Wednesday, June 24, 2009

2007-03-?? - Nerve

From Nerve.

Not so long ago, Kevin Barnes had a nervous breakdown. He was nine albums into a career as the frontman for Of Montreal, a pop band from Athens, Georgia, that was veering increasingly toward dark and dancey glam-rock. But his life, and his sanity, were unraveling. It didn't help that he split from his wife around the time she had his first child. It didn't help that he was in Norway . But it did, perhaps, help him to write a mind-blowing album. Hissing Fauna, Are You the Destroyer? channels David Bowie and Prince without sounding like a rehash of either. The band, long known for its theatrical, over-the-top stage performances, has raised the bar, with Barnes recently going naked at a show in Las Vegas. Believe it or not, he's actually not insane anymore. And he and his wife have reconciled. So we talked to him recently about stripping onstage, coming back from the edge and the album that may just be one of the year's best. — Sarah Hepola

You recently went full-frontal at a concert. Why did you do that?
I'd been thinking about it for a couple shows, but I'd heard that if I did it in a venue that wasn't twenty-one-and-over, I might have to sign up as a sex offender in every city we travel to. It just turned out that, around that time, we were going to do a twenty-one-and-over show in Las Vegas. And what better place to go naked than Vegas? The stars were aligned. So we made it a kind of sex show. We had straight and gay porn projected during the show.
It wasn't just like, "Now I'm gonna take off my clothes." I warned everyone in my band. They weren't sure I was gonna do it, though. I guess it's still a bit taboo, but there's some history of people doing similar things. People like Jim Morrison. I'm sure Iggy Pop has done it. GG Allin did way worse than that. I mean, it's not like it's the 1950s, and it's Elvis Presley naked onstage.

Yeah, but it's still shocking. People have nightmares about being onstage naked. Why did you want to do it?
It's just like the ultimate exhibition as far as performance goes. You're always putting yourself in a vulnerable position as a performer. And our band definitely has a flair for the theatrical, so it's not a big stretch for me. I'm always wearing these ridiculous clothes — stripper wear, fishnets, camping it up at bit. Actually, I think before I went naked that night, it was more obscene. I was wearing a gold miniskirt with no underwear. Sometimes when you're flirting with nudity, it has more impact. It can be more shocking if your cock is hanging out of a miniskirt.

But I'm totally relaxed about nudity. It's probably easier for me, because I feel so comfortable with my body. I think it's insane how uptight people are about nudity. Your clothes are your armor, I guess, on many levels. But I'm probably secretly a nudist at heart. I'm gonna be one of those horrible old men on a beach, running around naked.
I wasn't drunk. I wasn't nervous. For some people, I guess it could be dreadful. But I get into this persona that has no inhibitions. If I were naked in a grocery store, it might be a different story.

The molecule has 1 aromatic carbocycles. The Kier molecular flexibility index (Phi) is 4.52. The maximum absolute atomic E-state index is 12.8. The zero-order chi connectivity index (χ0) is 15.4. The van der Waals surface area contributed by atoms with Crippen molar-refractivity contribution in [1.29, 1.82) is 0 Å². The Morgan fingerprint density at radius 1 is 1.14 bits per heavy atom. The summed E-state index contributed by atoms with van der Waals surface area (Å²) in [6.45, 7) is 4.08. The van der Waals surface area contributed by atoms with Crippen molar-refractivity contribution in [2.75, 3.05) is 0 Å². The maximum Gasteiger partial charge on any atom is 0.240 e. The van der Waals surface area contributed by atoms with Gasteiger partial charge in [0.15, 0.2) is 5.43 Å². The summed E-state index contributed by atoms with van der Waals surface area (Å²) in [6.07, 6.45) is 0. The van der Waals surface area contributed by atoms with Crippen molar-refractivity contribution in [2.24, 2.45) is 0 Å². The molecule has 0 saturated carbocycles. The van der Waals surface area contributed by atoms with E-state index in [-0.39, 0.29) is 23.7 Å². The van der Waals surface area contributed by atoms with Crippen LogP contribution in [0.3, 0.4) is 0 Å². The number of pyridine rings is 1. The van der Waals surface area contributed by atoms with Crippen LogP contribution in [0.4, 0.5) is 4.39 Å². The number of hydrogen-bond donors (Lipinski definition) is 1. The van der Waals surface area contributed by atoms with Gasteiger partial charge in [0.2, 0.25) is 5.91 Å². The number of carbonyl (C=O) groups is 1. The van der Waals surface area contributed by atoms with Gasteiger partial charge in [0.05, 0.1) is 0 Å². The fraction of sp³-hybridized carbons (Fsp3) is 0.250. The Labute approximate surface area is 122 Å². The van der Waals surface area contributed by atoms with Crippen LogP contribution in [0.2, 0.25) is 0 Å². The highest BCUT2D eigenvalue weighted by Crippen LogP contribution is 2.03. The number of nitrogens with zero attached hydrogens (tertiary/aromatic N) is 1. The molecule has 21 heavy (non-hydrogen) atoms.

Even though you were pretty much fully exposed that night, you did have had on makeup and fishnets.
And a sash.

That's right. Can't forget about the sash. What does it do for you to wear fishnets and eyeliner?
Well, I don't think of it as cross-dressing or a perversion. It's more because of this new stage persona, who is a she-male. Psychologically speaking, people might be listening to me and thinking, "This kid has problems." But it helps, as an artist, to have a persona. You are given so many liberties as a performer. You can get away with whatever you want. And cross-dressing has a history, the extremely androgynous music of the '70s and punk rock during the New Romantic period. So I don't feel freaky at all. I mean, no matter what I do, I'm not going to be as freaky as Prince.

Let's talk more about your persona. Does he-she have a name?
This character's name is Georgie Fruit. I don't really know where that name came from. It's a songwriting persona for me, so it kind of goes beyond what I wear and do onstage. It gives me an outlet to explore different aspects of myself. I don't feel like I have a split personality or anything. It's this exaggerated view of my personality. So it's fun to be able to take certain aspects of my personality and blow them up, put them on the screen for overyone to see. Because I'm a performer. And like all performers, I'm slightly insecure and need constant affirmation. Otherwise I wouldn't go onstage.

When did you develop this persona?
When I was making the last record. I had gone through this heavy chemical depression, and it was a reaction to that. I was like, enough of that. I was sick of writing about my life. I was bored with myself. And I wanted to write about something fantastic, and bizarre, and otherworldy.

That's interesting. Because this album is more autobiographical than most of your earlier albums. Am I wrong?
It's all autobiographical. But I'm talking more about the second part of the album, when this songwriting persona pops up. Instead of my natural reaction to things, I was pretending to be a different person, coming from a different background, and seeing how they would view these experiences in my life.